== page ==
SiGNa Chemistry sodium silicide might power your next fuel cell

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SiGNa Chemistry sodium silicide might power your next fuel cell
We've been promised portable fuel cells for years, but tech from SiGNa Chemistry might have a real shot at taking the concept mainstream. Instead of the more commonly used methanol, the outfit serves up a sodium silicide mix which it's begun licensing to companies bearing the "SiGNa fueled" logo. One example is PowerTrekk that first went on sale in Europe last December and is now making its way to the US this spring. The special salt concoction comes packaged into 5Wh hockey puck cartridges -- appropriately called Pukks -- to generate power and subsequently juice whatever device you plug into it over USB. It'll ship stateside in May for around $200, replete with an onboard 5Wh lithium-ion battery which acts as a rechargeable buffer, ensuring you'll still have some juice even after you run out of cartridges. Catch the power generating tech in a video after the break.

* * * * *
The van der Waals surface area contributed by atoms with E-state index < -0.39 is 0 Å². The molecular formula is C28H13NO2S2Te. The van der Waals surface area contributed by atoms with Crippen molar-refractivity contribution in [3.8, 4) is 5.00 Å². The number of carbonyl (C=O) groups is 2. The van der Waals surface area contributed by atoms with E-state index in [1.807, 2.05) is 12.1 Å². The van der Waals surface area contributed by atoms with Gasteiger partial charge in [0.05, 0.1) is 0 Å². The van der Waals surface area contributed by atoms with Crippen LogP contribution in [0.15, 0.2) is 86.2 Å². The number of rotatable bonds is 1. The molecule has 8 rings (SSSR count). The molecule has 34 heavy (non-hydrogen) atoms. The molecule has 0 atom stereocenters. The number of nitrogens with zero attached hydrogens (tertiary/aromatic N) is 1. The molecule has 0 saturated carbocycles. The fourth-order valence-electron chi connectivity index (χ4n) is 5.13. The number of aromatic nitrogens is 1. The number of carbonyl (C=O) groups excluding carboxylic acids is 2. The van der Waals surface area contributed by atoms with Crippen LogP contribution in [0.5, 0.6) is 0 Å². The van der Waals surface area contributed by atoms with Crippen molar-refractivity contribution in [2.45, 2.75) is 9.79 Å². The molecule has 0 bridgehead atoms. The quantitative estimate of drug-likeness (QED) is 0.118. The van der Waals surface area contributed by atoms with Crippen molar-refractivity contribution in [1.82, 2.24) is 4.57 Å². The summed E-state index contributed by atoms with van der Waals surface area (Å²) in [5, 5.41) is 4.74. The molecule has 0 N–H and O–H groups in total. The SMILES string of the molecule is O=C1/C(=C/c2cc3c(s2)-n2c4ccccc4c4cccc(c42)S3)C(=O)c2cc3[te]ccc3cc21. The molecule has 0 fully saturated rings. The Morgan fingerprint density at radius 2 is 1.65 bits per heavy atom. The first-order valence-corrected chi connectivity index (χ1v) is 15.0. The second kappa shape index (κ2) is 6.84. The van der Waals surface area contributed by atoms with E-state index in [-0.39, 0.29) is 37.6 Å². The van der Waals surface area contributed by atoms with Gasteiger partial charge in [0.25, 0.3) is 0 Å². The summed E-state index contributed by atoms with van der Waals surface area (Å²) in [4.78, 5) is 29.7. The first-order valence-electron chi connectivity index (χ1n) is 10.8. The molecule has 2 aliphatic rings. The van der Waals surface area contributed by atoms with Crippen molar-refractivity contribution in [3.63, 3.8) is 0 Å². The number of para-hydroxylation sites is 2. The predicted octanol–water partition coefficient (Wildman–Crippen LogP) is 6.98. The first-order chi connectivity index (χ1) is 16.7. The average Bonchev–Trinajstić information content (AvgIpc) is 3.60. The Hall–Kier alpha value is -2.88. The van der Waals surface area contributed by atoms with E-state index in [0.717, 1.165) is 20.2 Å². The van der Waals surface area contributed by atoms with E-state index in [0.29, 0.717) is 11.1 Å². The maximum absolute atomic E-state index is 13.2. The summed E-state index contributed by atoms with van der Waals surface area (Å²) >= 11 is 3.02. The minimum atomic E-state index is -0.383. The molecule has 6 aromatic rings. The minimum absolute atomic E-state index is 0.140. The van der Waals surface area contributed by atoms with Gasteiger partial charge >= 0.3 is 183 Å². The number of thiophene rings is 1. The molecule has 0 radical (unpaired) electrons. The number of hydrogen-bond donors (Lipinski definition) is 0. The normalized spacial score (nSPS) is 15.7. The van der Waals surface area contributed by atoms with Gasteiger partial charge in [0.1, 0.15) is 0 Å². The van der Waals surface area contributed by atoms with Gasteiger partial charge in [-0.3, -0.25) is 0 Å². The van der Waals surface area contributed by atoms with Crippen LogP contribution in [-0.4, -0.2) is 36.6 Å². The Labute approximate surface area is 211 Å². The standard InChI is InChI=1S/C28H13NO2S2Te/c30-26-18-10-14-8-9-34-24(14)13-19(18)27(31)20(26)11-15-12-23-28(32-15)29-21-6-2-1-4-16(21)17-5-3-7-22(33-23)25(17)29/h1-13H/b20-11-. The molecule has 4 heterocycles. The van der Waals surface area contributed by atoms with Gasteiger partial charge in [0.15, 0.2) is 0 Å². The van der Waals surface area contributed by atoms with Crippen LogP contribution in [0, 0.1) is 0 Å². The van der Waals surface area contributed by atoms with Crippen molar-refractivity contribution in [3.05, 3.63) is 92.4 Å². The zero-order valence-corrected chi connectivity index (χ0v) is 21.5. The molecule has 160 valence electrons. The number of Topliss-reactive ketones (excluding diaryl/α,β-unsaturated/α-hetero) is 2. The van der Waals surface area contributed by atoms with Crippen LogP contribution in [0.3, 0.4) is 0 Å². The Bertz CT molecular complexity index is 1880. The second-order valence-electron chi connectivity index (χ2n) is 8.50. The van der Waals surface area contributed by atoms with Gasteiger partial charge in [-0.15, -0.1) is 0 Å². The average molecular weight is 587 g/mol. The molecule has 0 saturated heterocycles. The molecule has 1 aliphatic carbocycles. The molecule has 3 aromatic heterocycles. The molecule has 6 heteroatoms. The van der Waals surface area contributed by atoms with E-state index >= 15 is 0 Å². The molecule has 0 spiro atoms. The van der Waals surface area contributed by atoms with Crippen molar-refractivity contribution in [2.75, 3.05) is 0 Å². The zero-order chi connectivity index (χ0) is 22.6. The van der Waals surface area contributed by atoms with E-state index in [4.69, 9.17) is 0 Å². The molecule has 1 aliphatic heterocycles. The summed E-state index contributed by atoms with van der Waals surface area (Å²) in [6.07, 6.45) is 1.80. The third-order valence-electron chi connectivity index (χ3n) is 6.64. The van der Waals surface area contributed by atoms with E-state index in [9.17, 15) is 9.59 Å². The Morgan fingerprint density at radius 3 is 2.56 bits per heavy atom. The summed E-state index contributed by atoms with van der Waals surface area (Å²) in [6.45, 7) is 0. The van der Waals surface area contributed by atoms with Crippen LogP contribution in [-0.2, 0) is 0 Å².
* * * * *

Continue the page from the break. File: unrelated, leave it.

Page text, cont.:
Gallery: Canon EOS-1D X Samplebilder | 70 Photos


SiGNa also showed off the MP300, a boxy semi-portable mobile generator that uses the same scheme to produce emergency energy for relief workers. On the showroom floor, it was strapped onto an electric bike in place of its original battery. You can also catch it in the gallery above.

Joseph Volpe contributed to this report.
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